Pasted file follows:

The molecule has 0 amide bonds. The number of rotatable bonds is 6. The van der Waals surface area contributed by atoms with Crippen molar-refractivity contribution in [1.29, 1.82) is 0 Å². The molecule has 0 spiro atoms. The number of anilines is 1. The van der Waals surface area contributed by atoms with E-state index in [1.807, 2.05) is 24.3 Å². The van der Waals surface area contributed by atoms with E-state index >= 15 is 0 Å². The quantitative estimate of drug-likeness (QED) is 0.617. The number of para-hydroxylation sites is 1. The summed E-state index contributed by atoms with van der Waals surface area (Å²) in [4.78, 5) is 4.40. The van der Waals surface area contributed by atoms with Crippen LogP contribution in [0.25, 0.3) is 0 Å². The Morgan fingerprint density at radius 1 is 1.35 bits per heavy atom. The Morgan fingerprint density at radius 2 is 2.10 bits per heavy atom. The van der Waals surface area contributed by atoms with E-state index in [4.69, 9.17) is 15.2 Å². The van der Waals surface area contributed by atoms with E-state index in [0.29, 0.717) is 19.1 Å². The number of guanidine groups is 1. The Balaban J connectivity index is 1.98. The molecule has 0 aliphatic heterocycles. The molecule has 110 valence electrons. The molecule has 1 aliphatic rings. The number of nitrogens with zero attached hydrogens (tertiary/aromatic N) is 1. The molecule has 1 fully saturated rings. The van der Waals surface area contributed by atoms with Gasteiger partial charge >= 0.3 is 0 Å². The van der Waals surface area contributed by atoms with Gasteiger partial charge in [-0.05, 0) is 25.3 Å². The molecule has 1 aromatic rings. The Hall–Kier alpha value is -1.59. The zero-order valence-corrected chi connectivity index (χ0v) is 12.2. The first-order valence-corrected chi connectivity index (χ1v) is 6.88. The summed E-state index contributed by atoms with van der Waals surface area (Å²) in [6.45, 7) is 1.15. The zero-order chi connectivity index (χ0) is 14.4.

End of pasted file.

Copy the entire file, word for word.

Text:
The molecule has 0 amide bonds. The number of rotatable bonds is 6. The van der Waals surface area contributed by atoms with Crippen molar-refractivity contribution in [1.29, 1.82) is 0 Å². The molecule has 0 spiro atoms. The number of anilines is 1. The van der Waals surface area contributed by atoms with E-state index in [1.807, 2.05) is 24.3 Å². The van der Waals surface area contributed by atoms with E-state index >= 15 is 0 Å². The quantitative estimate of drug-likeness (QED) is 0.617. The number of para-hydroxylation sites is 1. The summed E-state index contributed by atoms with van der Waals surface area (Å²) in [4.78, 5) is 4.40. The van der Waals surface area contributed by atoms with Crippen LogP contribution in [0.25, 0.3) is 0 Å². The Morgan fingerprint density at radius 1 is 1.35 bits per heavy atom. The Morgan fingerprint density at radius 2 is 2.10 bits per heavy atom. The van der Waals surface area contributed by atoms with E-state index in [4.69, 9.17) is 15.2 Å². The van der Waals surface area contributed by atoms with E-state index in [0.29, 0.717) is 19.1 Å². The number of guanidine groups is 1. The Balaban J connectivity index is 1.98. The molecule has 0 aliphatic heterocycles. The molecule has 110 valence electrons. The molecule has 1 aliphatic rings. The number of nitrogens with zero attached hydrogens (tertiary/aromatic N) is 1. The molecule has 1 fully saturated rings. The van der Waals surface area contributed by atoms with Gasteiger partial charge >= 0.3 is 0 Å². The van der Waals surface area contributed by atoms with Gasteiger partial charge in [-0.05, 0) is 25.3 Å². The molecule has 1 aromatic rings. The Hall–Kier alpha value is -1.59. The zero-order valence-corrected chi connectivity index (χ0v) is 12.2. The first-order valence-corrected chi connectivity index (χ1v) is 6.88. The summed E-state index contributed by atoms with van der Waals surface area (Å²) in [6.45, 7) is 1.15. The zero-order chi connectivity index (χ0) is 14.4.